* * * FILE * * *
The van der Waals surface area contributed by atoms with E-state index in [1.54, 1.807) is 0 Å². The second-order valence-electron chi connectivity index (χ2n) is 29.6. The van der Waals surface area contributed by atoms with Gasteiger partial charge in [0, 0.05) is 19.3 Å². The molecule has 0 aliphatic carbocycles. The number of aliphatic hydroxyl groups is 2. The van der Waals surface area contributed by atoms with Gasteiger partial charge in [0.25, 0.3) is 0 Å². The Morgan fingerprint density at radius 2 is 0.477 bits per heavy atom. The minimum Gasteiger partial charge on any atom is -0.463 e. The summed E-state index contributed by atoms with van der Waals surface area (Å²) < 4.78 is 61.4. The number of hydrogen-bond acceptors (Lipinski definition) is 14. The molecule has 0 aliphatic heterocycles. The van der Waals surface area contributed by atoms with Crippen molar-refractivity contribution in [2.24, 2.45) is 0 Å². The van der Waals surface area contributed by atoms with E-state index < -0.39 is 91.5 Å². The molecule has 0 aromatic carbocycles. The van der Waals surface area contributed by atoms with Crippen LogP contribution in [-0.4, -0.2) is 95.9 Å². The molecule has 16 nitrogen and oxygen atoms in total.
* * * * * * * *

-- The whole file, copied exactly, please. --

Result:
The van der Waals surface area contributed by atoms with E-state index in [1.54, 1.807) is 0 Å². The second-order valence-electron chi connectivity index (χ2n) is 29.6. The van der Waals surface area contributed by atoms with Gasteiger partial charge in [0, 0.05) is 19.3 Å². The molecule has 0 aliphatic carbocycles. The number of aliphatic hydroxyl groups is 2. The van der Waals surface area contributed by atoms with Gasteiger partial charge in [0.25, 0.3) is 0 Å². The Morgan fingerprint density at radius 2 is 0.477 bits per heavy atom. The minimum Gasteiger partial charge on any atom is -0.463 e. The summed E-state index contributed by atoms with van der Waals surface area (Å²) < 4.78 is 61.4. The number of hydrogen-bond acceptors (Lipinski definition) is 14. The molecule has 0 aliphatic heterocycles. The van der Waals surface area contributed by atoms with Crippen molar-refractivity contribution in [2.24, 2.45) is 0 Å². The van der Waals surface area contributed by atoms with E-state index < -0.39 is 91.5 Å². The molecule has 0 aromatic carbocycles. The van der Waals surface area contributed by atoms with Crippen LogP contribution in [-0.4, -0.2) is 95.9 Å². The molecule has 16 nitrogen and oxygen atoms in total.